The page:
Tennant playing Darwin

Honestly, I knew David Tennant had a voice in the film, but I had no idea who he was playing.  All I ever heard was that he was a meek sort of character.  I was pleased as punch when he first appeared and was Charles Darwin of all people.  I absolutely saw some movements that were purely Tennant’s, and I’m glad that they actually used him for the animation of the character.  Honestly, the way they played it was so wonderful.  Plus, hearing The Doctor acting squeamish around pirates was pretty enjoyable.  The other voice acting was fabulous, too, but this got me because of the initial  surprise and Tennant’s career.

The inclusion of a Flight of the Conchords song

I’m not the biggest fan FotC, but I do adore them.  It did take a nudge from my constant companion for me to realize the song playing was in fact “I’m Not Crying”, but man was I filled with glee when it happened.  I was grinning like a mad fool at the saddest moment of the movie because of the brilliant song choice.  This song convinced me that the nerd gods were smiling on this movie. How else could you explain a movie that Aardman made about pirates and scientists featuring the voices of David Tennant (The Doctor, Hamlet, Barty Crouch Jr.), Martin Freeman (Bilbo, Dr. Watson, Arthur Dent), Imelda Staunton (Dolores Umbridge), and Brendan Gleeson (“Mad Eye” Moody)?  Not to mention there are a few other ties to both Doctor Who and Harry Potter, but in the interest of length I won’t get into the one-off episode appearances.  These are just the main nerd roles for these actors, all of whom have talented careers outside of geekery.  Anyway, all of those people would be enough of a combination, but add on the musical talents of Flight of the Conchords and there is magic to be had.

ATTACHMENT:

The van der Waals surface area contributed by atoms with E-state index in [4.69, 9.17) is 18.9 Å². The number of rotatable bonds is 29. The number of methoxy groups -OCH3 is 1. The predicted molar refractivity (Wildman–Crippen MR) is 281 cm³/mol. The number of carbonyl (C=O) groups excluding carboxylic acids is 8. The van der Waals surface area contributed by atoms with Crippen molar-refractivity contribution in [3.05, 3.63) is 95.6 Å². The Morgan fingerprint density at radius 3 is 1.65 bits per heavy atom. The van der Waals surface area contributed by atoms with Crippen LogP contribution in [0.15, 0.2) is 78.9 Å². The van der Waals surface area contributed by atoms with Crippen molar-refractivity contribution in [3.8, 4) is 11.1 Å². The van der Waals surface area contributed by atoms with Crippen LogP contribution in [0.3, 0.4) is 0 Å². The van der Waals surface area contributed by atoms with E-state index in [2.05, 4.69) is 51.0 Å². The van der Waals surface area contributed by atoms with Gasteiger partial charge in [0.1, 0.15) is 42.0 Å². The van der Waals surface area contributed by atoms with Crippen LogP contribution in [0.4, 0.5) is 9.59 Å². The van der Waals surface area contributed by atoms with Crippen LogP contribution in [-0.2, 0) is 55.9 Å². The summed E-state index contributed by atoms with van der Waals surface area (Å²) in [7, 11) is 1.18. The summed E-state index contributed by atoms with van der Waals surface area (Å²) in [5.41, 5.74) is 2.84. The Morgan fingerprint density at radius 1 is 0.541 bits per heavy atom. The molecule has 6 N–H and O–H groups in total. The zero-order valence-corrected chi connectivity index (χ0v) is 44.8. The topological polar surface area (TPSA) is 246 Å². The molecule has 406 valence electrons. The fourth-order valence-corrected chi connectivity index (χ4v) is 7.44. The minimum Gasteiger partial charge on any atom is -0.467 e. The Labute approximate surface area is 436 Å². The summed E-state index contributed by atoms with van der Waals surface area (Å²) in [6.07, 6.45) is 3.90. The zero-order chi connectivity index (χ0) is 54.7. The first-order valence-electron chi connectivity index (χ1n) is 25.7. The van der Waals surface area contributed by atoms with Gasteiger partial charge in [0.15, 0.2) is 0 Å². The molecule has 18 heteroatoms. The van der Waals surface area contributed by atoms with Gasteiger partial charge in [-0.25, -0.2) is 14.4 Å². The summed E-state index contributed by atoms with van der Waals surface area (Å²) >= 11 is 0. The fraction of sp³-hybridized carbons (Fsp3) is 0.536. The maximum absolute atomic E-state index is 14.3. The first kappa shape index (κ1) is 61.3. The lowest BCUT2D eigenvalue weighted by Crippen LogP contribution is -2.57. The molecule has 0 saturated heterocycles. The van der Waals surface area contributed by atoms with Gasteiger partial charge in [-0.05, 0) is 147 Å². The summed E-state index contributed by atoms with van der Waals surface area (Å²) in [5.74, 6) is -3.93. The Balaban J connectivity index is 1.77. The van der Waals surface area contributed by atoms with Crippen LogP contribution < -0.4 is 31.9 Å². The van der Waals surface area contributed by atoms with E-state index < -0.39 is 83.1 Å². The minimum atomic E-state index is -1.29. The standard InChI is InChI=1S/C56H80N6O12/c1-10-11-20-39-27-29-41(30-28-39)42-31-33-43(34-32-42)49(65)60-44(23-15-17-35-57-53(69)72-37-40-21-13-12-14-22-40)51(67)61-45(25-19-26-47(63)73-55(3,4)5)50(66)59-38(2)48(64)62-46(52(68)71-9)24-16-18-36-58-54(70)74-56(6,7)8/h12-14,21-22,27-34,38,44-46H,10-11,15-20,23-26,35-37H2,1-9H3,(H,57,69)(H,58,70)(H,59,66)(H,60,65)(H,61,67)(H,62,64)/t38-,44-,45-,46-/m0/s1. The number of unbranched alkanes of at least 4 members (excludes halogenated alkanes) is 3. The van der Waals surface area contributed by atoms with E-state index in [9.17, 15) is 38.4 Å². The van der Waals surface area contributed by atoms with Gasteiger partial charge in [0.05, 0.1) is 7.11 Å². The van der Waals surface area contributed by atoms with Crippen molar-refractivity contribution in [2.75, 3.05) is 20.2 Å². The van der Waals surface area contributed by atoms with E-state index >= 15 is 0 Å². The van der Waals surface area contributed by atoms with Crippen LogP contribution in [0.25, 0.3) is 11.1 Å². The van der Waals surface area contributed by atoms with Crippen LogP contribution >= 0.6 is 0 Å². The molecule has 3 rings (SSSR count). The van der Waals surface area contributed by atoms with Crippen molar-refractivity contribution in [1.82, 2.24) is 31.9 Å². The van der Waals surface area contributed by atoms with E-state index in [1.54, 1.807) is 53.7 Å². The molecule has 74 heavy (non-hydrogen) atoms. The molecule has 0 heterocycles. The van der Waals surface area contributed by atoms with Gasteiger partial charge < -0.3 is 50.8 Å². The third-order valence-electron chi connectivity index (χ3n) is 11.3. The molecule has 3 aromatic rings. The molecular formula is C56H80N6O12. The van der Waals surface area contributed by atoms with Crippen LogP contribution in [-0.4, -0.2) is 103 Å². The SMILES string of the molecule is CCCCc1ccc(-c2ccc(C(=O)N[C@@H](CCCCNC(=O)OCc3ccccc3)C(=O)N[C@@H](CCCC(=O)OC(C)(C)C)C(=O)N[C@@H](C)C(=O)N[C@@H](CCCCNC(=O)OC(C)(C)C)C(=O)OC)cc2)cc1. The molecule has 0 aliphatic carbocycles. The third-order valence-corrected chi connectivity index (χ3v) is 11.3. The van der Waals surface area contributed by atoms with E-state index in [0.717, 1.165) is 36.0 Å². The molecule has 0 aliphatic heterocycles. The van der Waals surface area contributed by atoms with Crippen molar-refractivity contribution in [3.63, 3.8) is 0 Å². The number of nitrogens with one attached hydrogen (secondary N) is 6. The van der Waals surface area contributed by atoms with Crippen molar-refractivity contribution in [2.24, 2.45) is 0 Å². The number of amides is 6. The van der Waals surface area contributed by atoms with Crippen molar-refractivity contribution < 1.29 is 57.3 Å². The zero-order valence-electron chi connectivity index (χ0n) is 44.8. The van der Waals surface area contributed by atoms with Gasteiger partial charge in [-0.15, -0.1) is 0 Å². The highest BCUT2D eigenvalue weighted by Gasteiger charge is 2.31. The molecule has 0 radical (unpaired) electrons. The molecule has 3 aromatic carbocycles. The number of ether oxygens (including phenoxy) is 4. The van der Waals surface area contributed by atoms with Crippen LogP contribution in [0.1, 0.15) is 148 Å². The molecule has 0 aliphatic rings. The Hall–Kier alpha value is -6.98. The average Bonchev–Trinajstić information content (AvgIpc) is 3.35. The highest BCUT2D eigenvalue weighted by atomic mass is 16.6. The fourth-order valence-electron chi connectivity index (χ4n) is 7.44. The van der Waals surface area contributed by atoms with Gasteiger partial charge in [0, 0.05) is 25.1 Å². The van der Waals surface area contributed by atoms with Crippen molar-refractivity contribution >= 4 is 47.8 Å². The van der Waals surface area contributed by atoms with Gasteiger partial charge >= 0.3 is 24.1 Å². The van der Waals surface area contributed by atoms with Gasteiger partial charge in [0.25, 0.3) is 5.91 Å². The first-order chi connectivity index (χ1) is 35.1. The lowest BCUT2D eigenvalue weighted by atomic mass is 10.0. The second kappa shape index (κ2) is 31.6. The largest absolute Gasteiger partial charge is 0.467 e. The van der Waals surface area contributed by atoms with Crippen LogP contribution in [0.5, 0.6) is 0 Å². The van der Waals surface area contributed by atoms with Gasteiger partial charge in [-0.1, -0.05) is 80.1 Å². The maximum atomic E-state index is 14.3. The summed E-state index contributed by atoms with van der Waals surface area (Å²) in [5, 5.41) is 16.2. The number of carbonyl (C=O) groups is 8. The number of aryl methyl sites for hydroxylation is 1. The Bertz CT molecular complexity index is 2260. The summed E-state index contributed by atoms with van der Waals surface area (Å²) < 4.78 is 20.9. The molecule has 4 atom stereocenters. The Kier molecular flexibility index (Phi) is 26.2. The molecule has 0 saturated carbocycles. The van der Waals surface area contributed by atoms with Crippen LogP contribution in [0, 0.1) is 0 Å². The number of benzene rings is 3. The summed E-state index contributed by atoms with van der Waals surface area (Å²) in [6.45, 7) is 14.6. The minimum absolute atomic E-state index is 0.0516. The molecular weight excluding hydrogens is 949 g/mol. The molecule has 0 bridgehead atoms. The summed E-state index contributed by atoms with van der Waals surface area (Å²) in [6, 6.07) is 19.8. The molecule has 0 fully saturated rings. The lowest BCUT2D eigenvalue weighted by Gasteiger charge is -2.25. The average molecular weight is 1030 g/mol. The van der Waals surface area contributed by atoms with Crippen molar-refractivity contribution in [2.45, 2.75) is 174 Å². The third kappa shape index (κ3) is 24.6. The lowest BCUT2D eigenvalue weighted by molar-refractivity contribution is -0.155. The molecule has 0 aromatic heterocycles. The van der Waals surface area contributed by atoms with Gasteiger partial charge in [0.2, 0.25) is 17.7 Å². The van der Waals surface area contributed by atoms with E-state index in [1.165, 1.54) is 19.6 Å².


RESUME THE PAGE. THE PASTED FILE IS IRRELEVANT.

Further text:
There are so many wonderful things about this movie that are sweeping.  The animation is top notch, the humour is varied and all very good, and the story is fun to watch unfold.  See it if you like British humour, and maybe rent it if it isn’t quite your cup of tea.  There is something in it for everyone, but enjoying British humour even a little will carry a long way.

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Will Arnett being serious is unnerving

Way back in March I saw my first Studio Ghibli Film.  I’ve seen bits and pieces of some movies, but nothing with any sort of context or for longer than 20 minutes.  I seem to have a bad habit of this, but let us move on for now.  I want to make it perfectly clear that I really dislike going to theaters.  I like to yell at the screen and be comfy and warm without a group of strangers wishing they could be doing the same thing.  The Significant Otter loves going to the movies and is usually good about going without me, but this time was different.  We agreed together that we should go see The Secret World of  Arrietty as long as it was showing at the theaters.  The problem with going to see a kids movie is that the audience is usually full of, well, kids.  They weren’t as bad as I was expecting, but all the fiddly whispers in the beginning were really quite distracting.